JEL: D10 D84 D90 E31 E52 G40 G50
    Date: 2023
  4. By: Ekpeyong, Paul
    Abstract: This study investigates the dynamics of inflation volatility in Nigeria, with a specific focus on the Food Consumer Price Index (CPI), Core CPI, and Headline CPI. The analysis utilizes the Autoregressive Conditional Heteroskedasticity (ARCH) and Generalized Autoregressive Conditional Heteroskedasticity (GARCH) models to capture time-varying volatility in the inflation rates. The study covers the period from January 1995 to December 2022, employing monthly data sourced from the Central Bank of Nigeria database. The results indicate that all three inflation series display time-varying volatility, signifying varying degrees of fluctuations and uncertainties in price movements over different periods. Furthermore, the presence of ARCH and GARCH effects in the residuals of the volatility models confirms the dynamic nature of inflation volatility. The study identifies significant structural breaks in the volatility of Food CPI during the years 2000, 2008, and 2018, emphasizing the importance of understanding the drivers of inflation volatility. External events and policy changes during these periods impacted food prices and led to shifts in volatility. Policy recommendations are made to address the challenges posed by inflation volatility in Nigeria. These include implementing price stability measures, enhancing food security, strengthening monetary policy, promoting data transparency and analysis, and undertaking fiscal reforms. The findings of this study contribute to a deeper understanding of inflation volatility in Nigeria and provide valuable insights for policymakers in formulating effective strategies to manage inflation and achieve macroeconomic stability. The study highlights the importance of monitoring inflation dynamics and implementing timely policies to ensure sustained economic growth and development in the country.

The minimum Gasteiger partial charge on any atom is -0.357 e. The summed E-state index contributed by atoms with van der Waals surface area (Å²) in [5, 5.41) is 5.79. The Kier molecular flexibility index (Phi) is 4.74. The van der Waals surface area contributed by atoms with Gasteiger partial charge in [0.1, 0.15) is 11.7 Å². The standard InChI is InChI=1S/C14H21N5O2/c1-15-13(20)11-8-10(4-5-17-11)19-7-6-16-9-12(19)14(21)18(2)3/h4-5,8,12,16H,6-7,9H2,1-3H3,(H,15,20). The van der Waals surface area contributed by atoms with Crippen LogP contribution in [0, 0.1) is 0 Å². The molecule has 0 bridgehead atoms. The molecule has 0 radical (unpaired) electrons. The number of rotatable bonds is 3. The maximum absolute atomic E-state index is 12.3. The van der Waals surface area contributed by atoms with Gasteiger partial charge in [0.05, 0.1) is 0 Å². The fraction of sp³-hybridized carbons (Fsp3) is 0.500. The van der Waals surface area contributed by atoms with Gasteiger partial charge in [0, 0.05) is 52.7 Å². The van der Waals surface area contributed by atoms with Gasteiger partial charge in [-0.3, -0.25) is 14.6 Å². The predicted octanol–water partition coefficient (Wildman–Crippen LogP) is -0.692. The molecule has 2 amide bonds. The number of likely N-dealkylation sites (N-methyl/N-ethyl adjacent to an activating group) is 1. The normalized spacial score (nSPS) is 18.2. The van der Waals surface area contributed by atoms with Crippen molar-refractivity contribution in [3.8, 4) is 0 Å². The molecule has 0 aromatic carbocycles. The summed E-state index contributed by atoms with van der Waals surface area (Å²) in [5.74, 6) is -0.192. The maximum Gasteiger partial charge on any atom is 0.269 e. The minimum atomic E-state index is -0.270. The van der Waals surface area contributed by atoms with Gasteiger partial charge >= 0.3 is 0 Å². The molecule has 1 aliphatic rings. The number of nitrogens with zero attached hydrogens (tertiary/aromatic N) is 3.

Keywords: ARCH, Consumer price index, Headline, core, volatility, GARCH
    JEL: E6 E61 E63
    Date: 2023–07–28
  5. By: Ryoji Hiraguchi; Keiichiro Kobayashi